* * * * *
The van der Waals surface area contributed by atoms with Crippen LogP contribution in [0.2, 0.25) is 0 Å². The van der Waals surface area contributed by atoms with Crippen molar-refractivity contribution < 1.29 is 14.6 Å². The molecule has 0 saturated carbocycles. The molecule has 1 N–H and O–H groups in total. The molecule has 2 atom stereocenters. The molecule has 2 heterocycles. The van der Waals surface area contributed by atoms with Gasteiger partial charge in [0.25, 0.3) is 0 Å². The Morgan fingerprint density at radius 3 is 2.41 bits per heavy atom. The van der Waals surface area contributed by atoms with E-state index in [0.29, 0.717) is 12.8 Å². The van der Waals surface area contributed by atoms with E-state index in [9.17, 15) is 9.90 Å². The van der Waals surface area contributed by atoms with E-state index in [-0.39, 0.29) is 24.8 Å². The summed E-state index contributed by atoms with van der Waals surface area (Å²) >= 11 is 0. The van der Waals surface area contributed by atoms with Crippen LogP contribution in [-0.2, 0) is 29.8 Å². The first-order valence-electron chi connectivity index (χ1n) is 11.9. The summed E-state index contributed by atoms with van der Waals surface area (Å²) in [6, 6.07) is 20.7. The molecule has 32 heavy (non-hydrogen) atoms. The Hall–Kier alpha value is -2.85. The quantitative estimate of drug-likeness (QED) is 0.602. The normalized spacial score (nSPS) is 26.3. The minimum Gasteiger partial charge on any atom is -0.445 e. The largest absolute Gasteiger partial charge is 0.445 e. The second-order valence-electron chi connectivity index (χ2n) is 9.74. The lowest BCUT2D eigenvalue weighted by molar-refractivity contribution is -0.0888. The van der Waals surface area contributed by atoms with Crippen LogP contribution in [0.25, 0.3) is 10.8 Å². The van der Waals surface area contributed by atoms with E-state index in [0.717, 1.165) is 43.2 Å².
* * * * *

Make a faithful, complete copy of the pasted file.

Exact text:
The van der Waals surface area contributed by atoms with Crippen LogP contribution in [0.2, 0.25) is 0 Å². The van der Waals surface area contributed by atoms with Crippen molar-refractivity contribution < 1.29 is 14.6 Å². The molecule has 0 saturated carbocycles. The molecule has 1 N–H and O–H groups in total. The molecule has 2 atom stereocenters. The molecule has 2 heterocycles. The van der Waals surface area contributed by atoms with Gasteiger partial charge in [0.25, 0.3) is 0 Å². The Morgan fingerprint density at radius 3 is 2.41 bits per heavy atom. The van der Waals surface area contributed by atoms with E-state index in [0.29, 0.717) is 12.8 Å². The van der Waals surface area contributed by atoms with E-state index in [9.17, 15) is 9.90 Å². The van der Waals surface area contributed by atoms with E-state index in [-0.39, 0.29) is 24.8 Å². The summed E-state index contributed by atoms with van der Waals surface area (Å²) >= 11 is 0. The van der Waals surface area contributed by atoms with Crippen LogP contribution in [-0.2, 0) is 29.8 Å². The first-order valence-electron chi connectivity index (χ1n) is 11.9. The summed E-state index contributed by atoms with van der Waals surface area (Å²) in [6, 6.07) is 20.7. The molecule has 32 heavy (non-hydrogen) atoms. The Hall–Kier alpha value is -2.85. The quantitative estimate of drug-likeness (QED) is 0.602. The normalized spacial score (nSPS) is 26.3. The minimum Gasteiger partial charge on any atom is -0.445 e. The largest absolute Gasteiger partial charge is 0.445 e. The second-order valence-electron chi connectivity index (χ2n) is 9.74. The lowest BCUT2D eigenvalue weighted by molar-refractivity contribution is -0.0888. The van der Waals surface area contributed by atoms with Crippen LogP contribution in [0.25, 0.3) is 10.8 Å². The van der Waals surface area contributed by atoms with E-state index in [0.717, 1.165) is 43.2 Å².